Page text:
Earlier this month Nike announced the start of a succession planning process that will conclude in the appointment of the company’s next Chairman.
Enigmatic Phil Knight, Oregon’s only billionaire, will relinquish his powerful Chairman role. At the same time, his son Travis ascends to a seat on the company’s board of directors.
The Oregonian’s editorial board came out in favor of these moves, and in favor of success in general. “Oregon is known as hip, innovative, tolerant and an overall cool place to be. Unlike Nike, it’s not necessarily known for success,” the board argued.
According to the state’s largest newspaper, success is attained by building a great brand, going beyond your natural strengths and not letting mistakes cripple you. All lessons that we can glean from Nike’s path from Blue Ribbon Sports to the global sports powerhouse it is today. Provided we’re willing to overcome any reservations we may have about Nike and Knight.
Despite all his success, Phil Knight was never hugely popular in Oregon, except among fans of Oregon Ducks sports teams. Some of that probably is a product of his personality and some of it because Oregon does not easily embrace financial success. And maybe that’s the biggest difference of all between Nike and Oregon. It’s hard to be successful without fully embracing success.
When you strip out these words and lay them bare: “Oregon does not easily embrace financial success,” they seem absurd. What do Oregonians embrace? Bottomless bowls of granola? Nature, and a more humane approach to work? I think yes, Oregonians do follow their own rules and the rules are relaxed. At the same time, the people of Oregon are complex and can’t be summed up that easily. For instance, the state has a rich industrial history, and we continue to lean heavily on manufacturing today. Locally, “Made in the U.S.A.” means “Made in Oregon.” Nike, of course, manufactures its shoes in overseas plants. That’s at odds with the Oregon way, and you might say the American way. Making shoes in Oregon would reduce profits, but it would win a lot of hearts and minds.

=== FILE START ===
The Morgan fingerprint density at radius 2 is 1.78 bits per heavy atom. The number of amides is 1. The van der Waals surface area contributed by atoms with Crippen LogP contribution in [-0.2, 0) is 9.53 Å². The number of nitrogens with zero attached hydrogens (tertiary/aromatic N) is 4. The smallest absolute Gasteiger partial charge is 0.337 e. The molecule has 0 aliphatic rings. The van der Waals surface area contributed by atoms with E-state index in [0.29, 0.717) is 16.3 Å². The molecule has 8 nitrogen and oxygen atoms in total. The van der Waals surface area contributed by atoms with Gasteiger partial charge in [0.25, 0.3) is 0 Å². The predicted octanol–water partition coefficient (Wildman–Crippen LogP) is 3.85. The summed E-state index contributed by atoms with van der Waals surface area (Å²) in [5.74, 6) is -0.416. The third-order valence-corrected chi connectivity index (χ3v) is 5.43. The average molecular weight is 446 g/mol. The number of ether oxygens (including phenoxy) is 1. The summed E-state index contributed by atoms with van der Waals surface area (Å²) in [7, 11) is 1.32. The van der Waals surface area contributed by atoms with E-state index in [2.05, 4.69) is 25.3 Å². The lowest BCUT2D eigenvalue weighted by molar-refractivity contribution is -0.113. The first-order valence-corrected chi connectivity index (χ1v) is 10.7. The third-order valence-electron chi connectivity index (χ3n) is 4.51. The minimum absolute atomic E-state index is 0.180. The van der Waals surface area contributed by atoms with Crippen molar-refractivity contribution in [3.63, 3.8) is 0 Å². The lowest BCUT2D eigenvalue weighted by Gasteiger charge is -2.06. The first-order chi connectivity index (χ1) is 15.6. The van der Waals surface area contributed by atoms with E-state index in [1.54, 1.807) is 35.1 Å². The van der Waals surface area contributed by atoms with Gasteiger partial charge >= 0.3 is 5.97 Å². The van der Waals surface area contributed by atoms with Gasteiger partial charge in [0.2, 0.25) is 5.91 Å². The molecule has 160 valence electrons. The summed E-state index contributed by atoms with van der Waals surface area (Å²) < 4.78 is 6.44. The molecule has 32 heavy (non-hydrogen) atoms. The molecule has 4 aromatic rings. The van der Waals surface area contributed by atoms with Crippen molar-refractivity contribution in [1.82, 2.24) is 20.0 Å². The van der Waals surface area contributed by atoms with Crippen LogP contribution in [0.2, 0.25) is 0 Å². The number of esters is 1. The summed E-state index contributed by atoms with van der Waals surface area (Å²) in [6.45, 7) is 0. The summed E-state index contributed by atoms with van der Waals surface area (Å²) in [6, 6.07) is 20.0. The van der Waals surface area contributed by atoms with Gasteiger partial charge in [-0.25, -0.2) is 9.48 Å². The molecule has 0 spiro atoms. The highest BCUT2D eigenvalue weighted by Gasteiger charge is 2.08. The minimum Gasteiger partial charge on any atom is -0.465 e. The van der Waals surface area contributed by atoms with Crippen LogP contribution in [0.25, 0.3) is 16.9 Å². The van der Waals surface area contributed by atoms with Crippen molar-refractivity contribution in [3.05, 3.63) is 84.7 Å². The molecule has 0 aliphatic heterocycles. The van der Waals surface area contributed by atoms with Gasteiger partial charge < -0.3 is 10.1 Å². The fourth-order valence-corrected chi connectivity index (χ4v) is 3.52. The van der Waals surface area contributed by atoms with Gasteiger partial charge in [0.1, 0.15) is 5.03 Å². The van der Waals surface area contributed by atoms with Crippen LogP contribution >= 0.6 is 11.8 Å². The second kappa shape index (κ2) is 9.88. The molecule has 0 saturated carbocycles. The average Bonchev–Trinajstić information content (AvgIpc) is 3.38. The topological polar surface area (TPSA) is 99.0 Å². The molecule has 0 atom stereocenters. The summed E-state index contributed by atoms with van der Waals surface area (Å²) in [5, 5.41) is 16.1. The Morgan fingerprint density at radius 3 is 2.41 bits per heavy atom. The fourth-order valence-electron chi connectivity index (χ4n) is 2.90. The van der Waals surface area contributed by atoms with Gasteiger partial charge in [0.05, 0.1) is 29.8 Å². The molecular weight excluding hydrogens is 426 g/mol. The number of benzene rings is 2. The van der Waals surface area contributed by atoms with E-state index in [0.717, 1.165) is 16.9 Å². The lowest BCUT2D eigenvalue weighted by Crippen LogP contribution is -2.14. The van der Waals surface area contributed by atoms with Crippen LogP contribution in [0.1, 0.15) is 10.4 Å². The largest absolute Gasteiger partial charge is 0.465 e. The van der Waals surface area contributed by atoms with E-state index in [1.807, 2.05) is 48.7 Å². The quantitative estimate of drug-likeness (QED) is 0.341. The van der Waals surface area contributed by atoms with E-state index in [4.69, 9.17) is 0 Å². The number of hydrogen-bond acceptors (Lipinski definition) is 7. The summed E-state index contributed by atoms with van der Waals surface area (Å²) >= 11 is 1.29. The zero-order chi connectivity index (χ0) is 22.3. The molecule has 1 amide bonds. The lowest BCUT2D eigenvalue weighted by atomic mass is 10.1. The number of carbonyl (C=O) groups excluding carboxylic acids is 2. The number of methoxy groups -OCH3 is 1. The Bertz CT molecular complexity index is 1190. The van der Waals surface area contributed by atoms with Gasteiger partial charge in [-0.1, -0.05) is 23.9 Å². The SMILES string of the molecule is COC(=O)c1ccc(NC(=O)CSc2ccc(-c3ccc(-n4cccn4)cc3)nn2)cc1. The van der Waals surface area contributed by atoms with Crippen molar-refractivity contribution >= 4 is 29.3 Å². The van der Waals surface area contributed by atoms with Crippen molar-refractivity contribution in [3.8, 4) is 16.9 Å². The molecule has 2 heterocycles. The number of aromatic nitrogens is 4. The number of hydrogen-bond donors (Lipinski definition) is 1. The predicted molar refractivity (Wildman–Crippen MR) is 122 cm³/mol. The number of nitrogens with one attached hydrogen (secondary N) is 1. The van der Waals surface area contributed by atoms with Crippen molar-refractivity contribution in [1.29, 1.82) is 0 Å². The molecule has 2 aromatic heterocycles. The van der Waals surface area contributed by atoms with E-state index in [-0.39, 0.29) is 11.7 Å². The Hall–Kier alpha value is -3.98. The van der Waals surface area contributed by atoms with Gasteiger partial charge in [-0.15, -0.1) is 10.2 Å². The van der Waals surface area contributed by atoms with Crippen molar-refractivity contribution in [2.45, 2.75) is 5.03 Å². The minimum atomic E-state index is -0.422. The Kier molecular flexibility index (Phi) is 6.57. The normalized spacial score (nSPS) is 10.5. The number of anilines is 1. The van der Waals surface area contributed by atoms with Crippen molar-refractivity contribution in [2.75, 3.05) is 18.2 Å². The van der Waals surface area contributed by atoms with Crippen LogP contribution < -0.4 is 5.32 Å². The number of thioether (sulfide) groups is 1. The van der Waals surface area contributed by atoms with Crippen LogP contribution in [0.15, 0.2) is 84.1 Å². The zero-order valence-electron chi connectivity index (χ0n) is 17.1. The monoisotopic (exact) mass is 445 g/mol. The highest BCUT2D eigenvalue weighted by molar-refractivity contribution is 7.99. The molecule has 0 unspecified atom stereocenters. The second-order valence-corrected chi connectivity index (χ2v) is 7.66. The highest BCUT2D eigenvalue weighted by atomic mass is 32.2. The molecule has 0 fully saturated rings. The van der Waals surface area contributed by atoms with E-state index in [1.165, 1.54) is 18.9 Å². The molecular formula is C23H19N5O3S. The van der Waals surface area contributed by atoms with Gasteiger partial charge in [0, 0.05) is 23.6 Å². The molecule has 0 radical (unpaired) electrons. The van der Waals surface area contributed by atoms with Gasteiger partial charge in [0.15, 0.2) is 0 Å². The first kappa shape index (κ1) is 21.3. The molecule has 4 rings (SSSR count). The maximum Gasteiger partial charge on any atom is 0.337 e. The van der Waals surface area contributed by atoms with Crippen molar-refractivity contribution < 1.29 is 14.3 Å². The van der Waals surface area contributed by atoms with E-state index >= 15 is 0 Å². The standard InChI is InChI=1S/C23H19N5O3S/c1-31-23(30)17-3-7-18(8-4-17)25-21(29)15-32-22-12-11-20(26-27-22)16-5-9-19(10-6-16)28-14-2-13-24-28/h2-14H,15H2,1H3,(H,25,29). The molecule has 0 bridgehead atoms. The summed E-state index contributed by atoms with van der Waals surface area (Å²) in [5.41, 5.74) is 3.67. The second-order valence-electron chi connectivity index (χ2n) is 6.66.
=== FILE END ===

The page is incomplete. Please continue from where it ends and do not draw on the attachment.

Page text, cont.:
Back to the idea of not embracing financial success. It sounds like a Sunday School lesson from the New England Puritans who came West, not for gold but for a virgin land upon which to imprint their indelible and chaste stamp. Of course, none of that squares with the history of bar owners, loggers, ship builders, fishermen, cowboys, and various other rogues who also made Oregon what it is today. I don’t know if Phil Knight identifies with the Puritans or the rogues. What matters is resolving in some way these conflicting views of ourselves as Oregonians. To truly reject the creation of wealth makes us outcasts in the American experiment. It seems to me what we want is the creation of sustainable wealth through more conscious means.
For too long being pro-business has meant being anti-environment. Here again we find tension between the poles, when what we need is agreement to meet in the middle. We can achieve controlled growth, but it is growth, nonetheless. Ideas about Californians going home are stale. Statistically speaking, no one’s going home. Now, let’s meet the reality of population growth with economic growth, so the great majority can afford to benefit from the world-class schools, healthcare, transportation, food and beverage, architecture, arts and sports that help define Portland and Oregon. The magical beauty and mild weather are gifts. The rest we must work to perfect.